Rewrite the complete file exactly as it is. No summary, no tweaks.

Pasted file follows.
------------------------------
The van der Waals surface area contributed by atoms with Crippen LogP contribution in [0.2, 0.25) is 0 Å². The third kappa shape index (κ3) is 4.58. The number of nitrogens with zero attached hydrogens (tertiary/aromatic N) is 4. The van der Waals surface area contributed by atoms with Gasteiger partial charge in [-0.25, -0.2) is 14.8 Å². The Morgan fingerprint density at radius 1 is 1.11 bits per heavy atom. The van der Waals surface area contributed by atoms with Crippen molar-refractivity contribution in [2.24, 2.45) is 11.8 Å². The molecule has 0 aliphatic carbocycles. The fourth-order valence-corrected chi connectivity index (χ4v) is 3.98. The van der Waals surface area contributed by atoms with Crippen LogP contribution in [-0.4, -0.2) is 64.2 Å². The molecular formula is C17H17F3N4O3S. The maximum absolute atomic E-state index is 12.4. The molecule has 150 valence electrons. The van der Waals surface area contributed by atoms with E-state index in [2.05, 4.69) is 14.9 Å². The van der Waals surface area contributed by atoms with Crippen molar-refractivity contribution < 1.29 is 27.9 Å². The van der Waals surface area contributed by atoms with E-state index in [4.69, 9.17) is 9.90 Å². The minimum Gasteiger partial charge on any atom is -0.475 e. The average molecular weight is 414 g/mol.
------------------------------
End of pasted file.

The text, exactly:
The van der Waals surface area contributed by atoms with Crippen LogP contribution in [0.2, 0.25) is 0 Å². The third kappa shape index (κ3) is 4.58. The number of nitrogens with zero attached hydrogens (tertiary/aromatic N) is 4. The van der Waals surface area contributed by atoms with Gasteiger partial charge in [-0.25, -0.2) is 14.8 Å². The Morgan fingerprint density at radius 1 is 1.11 bits per heavy atom. The van der Waals surface area contributed by atoms with Crippen molar-refractivity contribution in [2.24, 2.45) is 11.8 Å². The molecule has 0 aliphatic carbocycles. The fourth-order valence-corrected chi connectivity index (χ4v) is 3.98. The van der Waals surface area contributed by atoms with Crippen LogP contribution in [-0.4, -0.2) is 64.2 Å². The molecular formula is C17H17F3N4O3S. The maximum absolute atomic E-state index is 12.4. The molecule has 150 valence electrons. The van der Waals surface area contributed by atoms with E-state index in [2.05, 4.69) is 14.9 Å². The van der Waals surface area contributed by atoms with Crippen molar-refractivity contribution < 1.29 is 27.9 Å². The van der Waals surface area contributed by atoms with E-state index in [4.69, 9.17) is 9.90 Å². The minimum Gasteiger partial charge on any atom is -0.475 e. The average molecular weight is 414 g/mol.